Do I need to further treat the bare metal with acids? Or is the epoxy primer enough?
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Old 07-14-2022, 10:25 AM   #7
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Some of the white trucks and vans especially suffer from the paint becoming unbonded from the primer, that is probably why the body shop said to blast the entire van.

If you Raptor the van and have a problem area show up later, you can sand prep and shoot the repair easily.
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Old 07-14-2022, 11:09 AM   #8
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Looking at the paint damage from a little tape, it looks like the van was resprayed and the top color coat did not adhere very well with the primer coat. i know a lot of the Ford OEM paint jobs have similar issues, but this is why the recommendation to do so much sanding. You want to paint over the old topcoat but if it does adhere to the primer underneath anything new will eventually fall off as well.

Going down to bare metal on the whole vehicle is probably excessive unless the painter is going to guarantee the work in which case he doesn't want to risk doing a partial sand job and having some of the remaining paint flake \off running his work.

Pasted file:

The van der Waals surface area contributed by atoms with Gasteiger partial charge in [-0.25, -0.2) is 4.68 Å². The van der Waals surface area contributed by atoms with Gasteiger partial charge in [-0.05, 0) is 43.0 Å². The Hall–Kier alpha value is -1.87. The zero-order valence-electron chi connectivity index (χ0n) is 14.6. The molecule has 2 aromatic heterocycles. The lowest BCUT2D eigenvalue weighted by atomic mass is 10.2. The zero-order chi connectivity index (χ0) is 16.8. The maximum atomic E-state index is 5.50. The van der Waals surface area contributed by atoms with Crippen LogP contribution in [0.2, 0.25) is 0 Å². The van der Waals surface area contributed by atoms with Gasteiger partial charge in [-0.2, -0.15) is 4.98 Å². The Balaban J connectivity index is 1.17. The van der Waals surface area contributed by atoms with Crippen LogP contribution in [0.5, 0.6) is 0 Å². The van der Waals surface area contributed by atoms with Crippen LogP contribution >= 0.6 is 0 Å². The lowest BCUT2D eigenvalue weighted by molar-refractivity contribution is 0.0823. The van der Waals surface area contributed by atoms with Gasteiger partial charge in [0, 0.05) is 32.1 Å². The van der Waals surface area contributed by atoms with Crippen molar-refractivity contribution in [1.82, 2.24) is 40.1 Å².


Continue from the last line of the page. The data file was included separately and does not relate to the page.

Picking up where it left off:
generally, the primer holds well; it is that top coat not adhering to the primer. So as a minimum getting down to all primer and doing touchup on anyplace sanded through would be my minimum recommendation.
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Old 07-14-2022, 11:10 AM   #9
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Quote:
Originally Posted by Lilnuts2 View Post
Some of the white trucks and vans especially suffer from the paint becoming unbonded from the primer, that is probably why the body shop said to blast the entire van.

If you Raptor the van and have a problem area show up later, you can sand prep and shoot the repair easily.
I agree and just posted as much before seeing your post.
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Old 07-14-2022, 01:16 PM   #10
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I second just Raptoring the whole van if it's sole use is offroad excursions. It's so simple, and bulletproof (mostly).